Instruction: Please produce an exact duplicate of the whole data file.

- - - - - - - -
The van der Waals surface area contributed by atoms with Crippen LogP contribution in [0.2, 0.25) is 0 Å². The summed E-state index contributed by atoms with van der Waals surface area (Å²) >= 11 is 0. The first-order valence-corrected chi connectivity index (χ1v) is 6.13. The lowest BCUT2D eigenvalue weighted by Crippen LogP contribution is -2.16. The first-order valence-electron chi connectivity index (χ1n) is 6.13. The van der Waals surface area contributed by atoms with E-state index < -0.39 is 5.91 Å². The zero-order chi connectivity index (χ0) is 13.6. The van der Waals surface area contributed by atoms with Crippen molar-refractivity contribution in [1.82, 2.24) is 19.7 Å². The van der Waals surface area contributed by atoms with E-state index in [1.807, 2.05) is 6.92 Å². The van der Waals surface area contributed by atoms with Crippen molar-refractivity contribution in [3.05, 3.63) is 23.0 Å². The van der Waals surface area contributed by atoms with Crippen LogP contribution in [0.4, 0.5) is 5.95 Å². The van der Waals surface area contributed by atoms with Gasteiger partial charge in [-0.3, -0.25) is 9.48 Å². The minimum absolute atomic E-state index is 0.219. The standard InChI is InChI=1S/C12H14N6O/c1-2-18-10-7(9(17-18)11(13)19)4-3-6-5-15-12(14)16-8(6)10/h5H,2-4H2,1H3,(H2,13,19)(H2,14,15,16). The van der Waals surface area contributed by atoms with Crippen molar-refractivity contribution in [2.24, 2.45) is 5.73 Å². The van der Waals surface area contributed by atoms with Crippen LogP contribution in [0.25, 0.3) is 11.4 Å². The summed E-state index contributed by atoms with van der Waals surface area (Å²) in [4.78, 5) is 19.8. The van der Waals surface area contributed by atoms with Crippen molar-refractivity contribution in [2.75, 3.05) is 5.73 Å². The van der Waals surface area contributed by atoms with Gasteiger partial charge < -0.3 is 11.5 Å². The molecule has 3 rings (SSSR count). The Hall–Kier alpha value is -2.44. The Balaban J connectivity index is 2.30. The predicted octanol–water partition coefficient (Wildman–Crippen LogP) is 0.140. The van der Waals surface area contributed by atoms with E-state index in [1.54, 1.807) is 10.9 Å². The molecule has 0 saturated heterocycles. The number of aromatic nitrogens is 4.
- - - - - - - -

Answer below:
The van der Waals surface area contributed by atoms with Crippen LogP contribution in [0.2, 0.25) is 0 Å². The summed E-state index contributed by atoms with van der Waals surface area (Å²) >= 11 is 0. The first-order valence-corrected chi connectivity index (χ1v) is 6.13. The lowest BCUT2D eigenvalue weighted by Crippen LogP contribution is -2.16. The first-order valence-electron chi connectivity index (χ1n) is 6.13. The van der Waals surface area contributed by atoms with E-state index < -0.39 is 5.91 Å². The zero-order chi connectivity index (χ0) is 13.6. The van der Waals surface area contributed by atoms with Crippen molar-refractivity contribution in [1.82, 2.24) is 19.7 Å². The van der Waals surface area contributed by atoms with E-state index in [1.807, 2.05) is 6.92 Å². The van der Waals surface area contributed by atoms with Crippen molar-refractivity contribution in [3.05, 3.63) is 23.0 Å². The van der Waals surface area contributed by atoms with Crippen LogP contribution in [0.4, 0.5) is 5.95 Å². The van der Waals surface area contributed by atoms with Gasteiger partial charge in [-0.3, -0.25) is 9.48 Å². The minimum absolute atomic E-state index is 0.219. The standard InChI is InChI=1S/C12H14N6O/c1-2-18-10-7(9(17-18)11(13)19)4-3-6-5-15-12(14)16-8(6)10/h5H,2-4H2,1H3,(H2,13,19)(H2,14,15,16). The van der Waals surface area contributed by atoms with Crippen molar-refractivity contribution in [2.24, 2.45) is 5.73 Å². The van der Waals surface area contributed by atoms with Crippen LogP contribution in [0.25, 0.3) is 11.4 Å². The summed E-state index contributed by atoms with van der Waals surface area (Å²) in [4.78, 5) is 19.8. The van der Waals surface area contributed by atoms with Crippen molar-refractivity contribution in [2.75, 3.05) is 5.73 Å². The van der Waals surface area contributed by atoms with Gasteiger partial charge < -0.3 is 11.5 Å². The molecule has 3 rings (SSSR count). The Hall–Kier alpha value is -2.44. The Balaban J connectivity index is 2.30. The predicted octanol–water partition coefficient (Wildman–Crippen LogP) is 0.140. The van der Waals surface area contributed by atoms with E-state index in [1.54, 1.807) is 10.9 Å². The molecule has 0 saturated heterocycles. The number of aromatic nitrogens is 4.